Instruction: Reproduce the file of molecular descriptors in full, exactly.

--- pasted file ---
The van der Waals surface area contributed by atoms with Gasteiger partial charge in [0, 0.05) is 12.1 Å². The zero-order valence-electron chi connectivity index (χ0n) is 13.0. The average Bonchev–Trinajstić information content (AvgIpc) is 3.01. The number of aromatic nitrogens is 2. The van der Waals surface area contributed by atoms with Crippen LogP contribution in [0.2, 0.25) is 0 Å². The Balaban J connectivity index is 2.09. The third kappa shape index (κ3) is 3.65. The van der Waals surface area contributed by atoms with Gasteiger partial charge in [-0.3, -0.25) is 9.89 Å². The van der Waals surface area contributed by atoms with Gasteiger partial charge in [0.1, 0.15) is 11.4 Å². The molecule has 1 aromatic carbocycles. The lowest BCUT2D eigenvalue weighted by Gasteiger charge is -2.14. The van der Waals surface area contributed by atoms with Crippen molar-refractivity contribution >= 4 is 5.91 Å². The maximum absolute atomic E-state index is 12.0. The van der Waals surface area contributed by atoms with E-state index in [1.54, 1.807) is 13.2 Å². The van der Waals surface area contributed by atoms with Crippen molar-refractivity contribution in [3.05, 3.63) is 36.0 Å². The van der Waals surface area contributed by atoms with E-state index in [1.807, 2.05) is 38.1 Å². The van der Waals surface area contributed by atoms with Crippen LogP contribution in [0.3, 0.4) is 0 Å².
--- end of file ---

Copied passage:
The van der Waals surface area contributed by atoms with Gasteiger partial charge in [0, 0.05) is 12.1 Å². The zero-order valence-electron chi connectivity index (χ0n) is 13.0. The average Bonchev–Trinajstić information content (AvgIpc) is 3.01. The number of aromatic nitrogens is 2. The van der Waals surface area contributed by atoms with Crippen LogP contribution in [0.2, 0.25) is 0 Å². The Balaban J connectivity index is 2.09. The third kappa shape index (κ3) is 3.65. The van der Waals surface area contributed by atoms with Gasteiger partial charge in [-0.3, -0.25) is 9.89 Å². The van der Waals surface area contributed by atoms with Gasteiger partial charge in [0.1, 0.15) is 11.4 Å². The molecule has 1 aromatic carbocycles. The lowest BCUT2D eigenvalue weighted by Gasteiger charge is -2.14. The van der Waals surface area contributed by atoms with Crippen molar-refractivity contribution >= 4 is 5.91 Å². The maximum absolute atomic E-state index is 12.0. The van der Waals surface area contributed by atoms with E-state index in [1.54, 1.807) is 13.2 Å². The van der Waals surface area contributed by atoms with Crippen molar-refractivity contribution in [3.05, 3.63) is 36.0 Å². The van der Waals surface area contributed by atoms with E-state index in [1.807, 2.05) is 38.1 Å². The van der Waals surface area contributed by atoms with Crippen LogP contribution in [0.3, 0.4) is 0 Å².